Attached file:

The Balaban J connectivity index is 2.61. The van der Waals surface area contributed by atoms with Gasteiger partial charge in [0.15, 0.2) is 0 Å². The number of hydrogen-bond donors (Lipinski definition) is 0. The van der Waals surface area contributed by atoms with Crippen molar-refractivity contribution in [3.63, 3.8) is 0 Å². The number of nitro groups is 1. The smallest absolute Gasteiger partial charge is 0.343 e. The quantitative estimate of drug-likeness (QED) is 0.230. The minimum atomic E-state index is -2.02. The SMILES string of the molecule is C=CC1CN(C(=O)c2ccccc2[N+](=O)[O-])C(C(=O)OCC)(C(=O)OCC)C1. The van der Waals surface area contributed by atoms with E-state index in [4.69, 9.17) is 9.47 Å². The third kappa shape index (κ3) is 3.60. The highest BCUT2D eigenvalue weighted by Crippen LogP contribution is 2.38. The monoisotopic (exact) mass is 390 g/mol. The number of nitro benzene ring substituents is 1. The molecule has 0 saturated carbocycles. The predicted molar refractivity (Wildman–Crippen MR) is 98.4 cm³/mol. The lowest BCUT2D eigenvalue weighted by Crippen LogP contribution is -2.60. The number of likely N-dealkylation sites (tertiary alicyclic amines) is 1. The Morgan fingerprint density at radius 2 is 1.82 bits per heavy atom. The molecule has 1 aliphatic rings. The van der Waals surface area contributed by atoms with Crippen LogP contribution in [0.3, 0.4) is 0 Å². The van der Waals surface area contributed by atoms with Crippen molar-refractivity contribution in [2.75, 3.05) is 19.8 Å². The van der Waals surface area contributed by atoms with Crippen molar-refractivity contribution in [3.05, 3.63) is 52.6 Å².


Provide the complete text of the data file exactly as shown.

The Balaban J connectivity index is 2.61. The van der Waals surface area contributed by atoms with Gasteiger partial charge in [0.15, 0.2) is 0 Å². The number of hydrogen-bond donors (Lipinski definition) is 0. The van der Waals surface area contributed by atoms with Crippen molar-refractivity contribution in [3.63, 3.8) is 0 Å². The number of nitro groups is 1. The smallest absolute Gasteiger partial charge is 0.343 e. The quantitative estimate of drug-likeness (QED) is 0.230. The minimum atomic E-state index is -2.02. The SMILES string of the molecule is C=CC1CN(C(=O)c2ccccc2[N+](=O)[O-])C(C(=O)OCC)(C(=O)OCC)C1. The van der Waals surface area contributed by atoms with E-state index in [4.69, 9.17) is 9.47 Å². The third kappa shape index (κ3) is 3.60. The highest BCUT2D eigenvalue weighted by Crippen LogP contribution is 2.38. The monoisotopic (exact) mass is 390 g/mol. The number of nitro benzene ring substituents is 1. The molecule has 0 saturated carbocycles. The predicted molar refractivity (Wildman–Crippen MR) is 98.4 cm³/mol. The lowest BCUT2D eigenvalue weighted by Crippen LogP contribution is -2.60. The number of likely N-dealkylation sites (tertiary alicyclic amines) is 1. The Morgan fingerprint density at radius 2 is 1.82 bits per heavy atom. The molecule has 1 aliphatic rings. The van der Waals surface area contributed by atoms with Crippen LogP contribution in [0.3, 0.4) is 0 Å². The van der Waals surface area contributed by atoms with Crippen molar-refractivity contribution in [2.75, 3.05) is 19.8 Å². The van der Waals surface area contributed by atoms with Crippen molar-refractivity contribution in [3.05, 3.63) is 52.6 Å².